The acting was quite wonderful and totally professional. Ben Miles (Thomas Cromwell) lacked the thuggish physicality of the man captured in Holbein’s portrait but he brought a chilling calmness to the role, conveying a snake-like skill in coercion. Nathaniel Parker’s mercurial Henry VIII was part love-sick buffoon, gregarious “bluff King Hal” and the raging lion once alluded to by Sir Thomas More. Jane Seymour was portrayed by Leah Brotherhead ably but I was distracted by her annoyingly high-pitched, whiny voice.  I was surprised to realize from the play program that several actors played multiple roles. For example Lucy Briers played both Katherine of Aragon and a scheming Lady Rochford.  The many characters which peppered Henry’s court were painted in broad strokes and we are given a rather foppish, earring-bedecked George Boleyn and an Eustace Chapuys with an accent that reminded me of something out of a Monty Python movie.  John Ramm played an effective Henry Norris, the oldest of the men accused of adultery with the Queen and one of Henry’s closest friends.

The first half of the play was darkly comic in places but the second was more serious and befittingly tragic. The term “Bring Up the Bodies” is a judicial expression used to summon up accused prisoners for trial but it was also suggested in a more literal sense with a grim scene showing the linen-wrapped, bloody corpses of the five men executed for adultery with the Queen. It expands from the novel with Cromwell’s matter-of-fact suggestions for identifying the headless bodies for burial through physical details that convey the intimacy of the Tudor Court – “Smeaton’s fingers will be worn from the playing of the lute”, “Norris has a scar from a jousting accident”. I was quite moved by that scene since all the executions are shown off-stage.

RSC program picBut what of Anne Boleyn – the character who I was most interested in?  Mantel is not gentle in her portrayal of Anne Boleyn in her novels and evokes what author Susan Bordo (“The Creation of Anne Boleyn”) refers to as the “default Anne” – a shrill, ambitious, viscously smart woman who will stop at nothing to maintain her position. Of course the Anne in “Bring Up the Bodies” is certainly not Anne at her best as she becomes increasingly desperate and isolated, like a cornered animal.  I did not expect a different Anne in the play and Lydia Leonard admitted that she wanted to honour Anne but says; “I personally feel more of a commitment to playing Hilary Mantel’s Anne Boleyn because that’s what going to make the whole story turn.” (RSC, “Bring Up the Bodies” Aldwych Theatre Program).  So we are given an Anne who strides more than walks, who shouts more than talks and who can only be described as unrelentingly haughty. She is however witty, articulate and fiercely intelligent. We occasionally see Cromwell’s wary acknowledgement of this. In fact, Anne was once his ally until the tides turned and Henry desired to be rid of her.  As in the books, the play is quilty of the “sin of omission” regarding Anne Boleyn, and all mention of her corroborated trial speech and anything else that painted her in a more favourable light is quite glaringly absent.   The question of her guilt is left ambiguous though and the play convincingly conveys the awful power of rumour and innuendo in a personality-driven court with so much at stake.  Cromwell’s successful coup was partially a product of luck and timing but the events were molded by a man who was a master of psychological manipulation.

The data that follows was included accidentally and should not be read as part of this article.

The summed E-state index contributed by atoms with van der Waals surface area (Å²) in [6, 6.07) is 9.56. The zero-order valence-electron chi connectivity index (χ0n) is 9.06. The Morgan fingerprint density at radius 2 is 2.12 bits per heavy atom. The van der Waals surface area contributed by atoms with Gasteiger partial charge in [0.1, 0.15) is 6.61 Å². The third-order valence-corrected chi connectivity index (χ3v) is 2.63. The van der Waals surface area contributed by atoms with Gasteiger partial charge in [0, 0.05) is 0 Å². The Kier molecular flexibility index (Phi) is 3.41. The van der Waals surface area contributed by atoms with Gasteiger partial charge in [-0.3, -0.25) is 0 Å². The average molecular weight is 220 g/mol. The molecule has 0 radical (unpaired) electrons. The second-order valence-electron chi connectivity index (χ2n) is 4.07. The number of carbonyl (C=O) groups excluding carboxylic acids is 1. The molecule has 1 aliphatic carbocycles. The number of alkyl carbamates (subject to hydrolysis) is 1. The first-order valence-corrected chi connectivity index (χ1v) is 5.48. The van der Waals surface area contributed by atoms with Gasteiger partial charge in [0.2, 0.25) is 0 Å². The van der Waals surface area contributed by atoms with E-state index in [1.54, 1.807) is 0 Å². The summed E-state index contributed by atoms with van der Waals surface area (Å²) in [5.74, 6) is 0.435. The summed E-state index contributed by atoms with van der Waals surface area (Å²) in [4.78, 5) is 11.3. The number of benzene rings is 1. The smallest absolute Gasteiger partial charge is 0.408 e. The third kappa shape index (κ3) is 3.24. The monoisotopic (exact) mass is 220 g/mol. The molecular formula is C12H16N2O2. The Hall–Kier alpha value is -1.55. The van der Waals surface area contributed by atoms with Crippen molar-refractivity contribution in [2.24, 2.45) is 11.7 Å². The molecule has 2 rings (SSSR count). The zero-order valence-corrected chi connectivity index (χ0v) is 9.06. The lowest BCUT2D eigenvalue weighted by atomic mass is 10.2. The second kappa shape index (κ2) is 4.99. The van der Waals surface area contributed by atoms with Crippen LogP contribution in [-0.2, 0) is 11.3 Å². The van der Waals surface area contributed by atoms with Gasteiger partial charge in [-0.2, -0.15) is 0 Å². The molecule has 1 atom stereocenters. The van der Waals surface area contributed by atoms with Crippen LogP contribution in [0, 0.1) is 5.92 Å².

The play does allow for sympathy for Anne. Her execution is not shown on-stage but viscerally rehearsed for Cromwell by the French executioner. There is one line uttered by Cromwell which really resonated.  He remarks on Anne Boleyn in the days just prior to her execution and it is an insightful statement of how far she has fallen – “She has lost her self. All we have to do is bury her.”  For me, that “self” is not the ruthless, scheming political animal of Mantel’s books and this play, but a multi-faceted, courageous woman who by this time had lost friends, family and the love of her King.


Filed under Across/Beyond Genres with The Tudors: Guest Posts by Novelists, and Bloggers, Artists, Cultural Observers, Historians, Memoirists, Poets